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By looking at the results, we realised that using magnesium granules would be too fast reacting and also be inaccurate. The syringes to be used only go up to a maximum of 100 cm3. Two measurements were taken and an average of those was used to ensure an equal result. These averages were used on the graph so that the graph would be more reliable. H2 produced every 10s (cm3) Concentration do believe that all of the results obtained are valid and they all follow the pattern of increases hydrogen production over the period. The evidence shows that the concentration of the acid does effect the rate of a chemical reaction because as the concentration of the acid decreases, so does the rate (time taken the fully react increases). As the concentration decreases by 0. 5M, the time to fully react doubles. Although this differs to the prediction, it still shows regularity toward the theory.

From the graphs, a strong pattern is deducted in which as the acid becomes more concentrated, the gradient of the initial reaction also increases. This shows that as stated in the prediction that a higher concentration shall increase the frequency of successful collisions. From this evidence, it shows that the prediction was correct in that the rate of reaction increases as the acid concentration also does. However, I did not predict the numerical increases correctly. Instead of total reaction time halving as concentration doubling (as stated in prediction). It was closer to quadrupling.

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The evidence can be further processed to find the initial rate of reaction after the first 10 seconds. Rate of reaction = Ave. H2 produced in time period Time period 2. 0 Molar 1. 5 Molar 55 ( 10 = 5. 50 cm3/per second 30. 5 ( 10 = 3. 05 cm3/per second 0. 5 Molar 1. 0 Molar 17. 5 ( 10 = 1. 75 cm3/per second 2 ( 10 = 0. 20 cm3/per second Acid Concentration (Molar) Rate of reaction (cm3/per second)  The results above have been also showed in the graph below. I think that procedure used was substantial and gave accurate results.

I believe that there were just two slight anomalies for the 1. 0 Molar concentration; I believe that this could have occurred due to a miss reading. However, I think that the more established explanation would be that the average was pushed higher because, in measurement 1 the reaction totally finished 20 seconds after measurement 2. Therefore, due to a higher amount of hydrogen produced, this increases the average that makes the pattern change.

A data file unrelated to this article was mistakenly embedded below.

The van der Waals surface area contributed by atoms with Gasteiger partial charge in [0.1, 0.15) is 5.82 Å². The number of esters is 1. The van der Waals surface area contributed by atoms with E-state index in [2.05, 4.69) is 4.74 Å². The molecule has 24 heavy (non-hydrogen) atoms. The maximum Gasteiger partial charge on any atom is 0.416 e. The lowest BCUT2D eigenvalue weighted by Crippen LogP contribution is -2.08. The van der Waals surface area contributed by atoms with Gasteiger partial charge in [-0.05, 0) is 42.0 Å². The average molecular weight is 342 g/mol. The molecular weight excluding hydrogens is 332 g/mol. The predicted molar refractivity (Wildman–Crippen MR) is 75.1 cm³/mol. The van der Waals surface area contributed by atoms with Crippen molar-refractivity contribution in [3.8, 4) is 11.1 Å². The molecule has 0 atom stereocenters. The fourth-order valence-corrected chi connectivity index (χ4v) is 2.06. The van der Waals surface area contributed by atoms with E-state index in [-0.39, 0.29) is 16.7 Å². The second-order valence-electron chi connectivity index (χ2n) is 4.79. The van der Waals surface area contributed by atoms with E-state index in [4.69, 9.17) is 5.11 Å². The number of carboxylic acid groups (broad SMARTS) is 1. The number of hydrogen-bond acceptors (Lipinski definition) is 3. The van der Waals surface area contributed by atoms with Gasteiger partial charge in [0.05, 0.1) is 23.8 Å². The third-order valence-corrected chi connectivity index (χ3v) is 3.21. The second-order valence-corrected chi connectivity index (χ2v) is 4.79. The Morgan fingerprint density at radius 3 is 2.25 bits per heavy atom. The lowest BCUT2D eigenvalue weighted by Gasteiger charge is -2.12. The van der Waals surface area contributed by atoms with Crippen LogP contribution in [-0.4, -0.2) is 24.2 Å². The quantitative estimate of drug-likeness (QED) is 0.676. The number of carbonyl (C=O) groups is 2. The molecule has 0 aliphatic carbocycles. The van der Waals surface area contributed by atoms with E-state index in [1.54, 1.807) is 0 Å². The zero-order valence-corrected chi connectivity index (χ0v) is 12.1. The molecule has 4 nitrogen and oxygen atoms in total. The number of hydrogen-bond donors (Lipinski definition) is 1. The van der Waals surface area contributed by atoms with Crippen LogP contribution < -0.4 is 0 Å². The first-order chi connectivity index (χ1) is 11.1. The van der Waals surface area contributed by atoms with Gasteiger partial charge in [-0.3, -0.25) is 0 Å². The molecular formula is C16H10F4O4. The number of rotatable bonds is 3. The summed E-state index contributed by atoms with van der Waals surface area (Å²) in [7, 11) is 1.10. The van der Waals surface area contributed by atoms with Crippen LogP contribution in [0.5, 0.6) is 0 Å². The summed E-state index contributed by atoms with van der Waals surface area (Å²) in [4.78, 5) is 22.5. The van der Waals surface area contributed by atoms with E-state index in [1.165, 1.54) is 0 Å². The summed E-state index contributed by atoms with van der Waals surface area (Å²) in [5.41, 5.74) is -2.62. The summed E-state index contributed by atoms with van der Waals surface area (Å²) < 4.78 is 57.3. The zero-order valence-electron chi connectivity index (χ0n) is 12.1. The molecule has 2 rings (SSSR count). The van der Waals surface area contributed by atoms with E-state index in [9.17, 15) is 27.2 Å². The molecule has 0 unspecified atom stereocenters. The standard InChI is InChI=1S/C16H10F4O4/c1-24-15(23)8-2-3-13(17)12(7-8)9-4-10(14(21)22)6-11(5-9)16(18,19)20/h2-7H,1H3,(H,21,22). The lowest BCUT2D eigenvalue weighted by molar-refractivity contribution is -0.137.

Here you can see that for 1. 50M, the reaction finished in the second measurement 20 seconds before that in the first. If both measurements had finished at the same time, the average would still be proportional to the others; instead, it starts to slow too early therefore setting the results off the pattern a small amount. Although it only differs slightly from the curve it still is a bit different and would be more accurate if the experiment is repeated. To improve the procedure, I would make sure that the stopwatch is started at the exact point of impact between magnesium and hydrochloric acid.

I would accomplish this by using an electronic device that as the magnesium is released (held very close to the acid), it would start the stopwatch. I would also use an electronic gas syringe, which is data logged using a computer to improve accuracy. This equipment is advanced and may not be as available as the equipment currently been used. The reaction between Magnesium and Hydrochloric Acid is an exothermic reaction, therefore in the experiments with the more concentrated acid, the heat would increase the rate of reaction due to the particles have more kinetic energy, increasing collisions per second.

In the reactions of higher concentrations, the reaction was over within 30 seconds, whereas the lower concentrations were over in well over 2 minutes. Therefore, the higher concentration reaction had less time for that heat to dissipate out, altering the results more. Nevertheless, in the lower concentrations, the reaction took a lot more time, giving it more time for the heat to dissipate. This would not alter the results as much. Still, I do believe that the results are reliable and could be used to further other work in the same area.

On the rate of reaction graph, you would expect it to be a straight-line graph, but instead, it is a curve. This is because it is an exothermic reaction and for the higher concentrations, there are other factors effecting the results (see above). To provide additional relevant evidence, I would choose to closely investigate the reaction between Magnesium and Hydrochloric Acid at low concentrations (circled on the rates of reaction graph).

This is because these reactions are only effected very little by the exothermic heat factor. This is why the results of very low concentrations would prove to be more reliable and accurate to see the effect on different concentrations. Show preview only The above preview is unformatted text This student written piece of work is one of many that can be found in our GCSE Patterns of Behaviour section.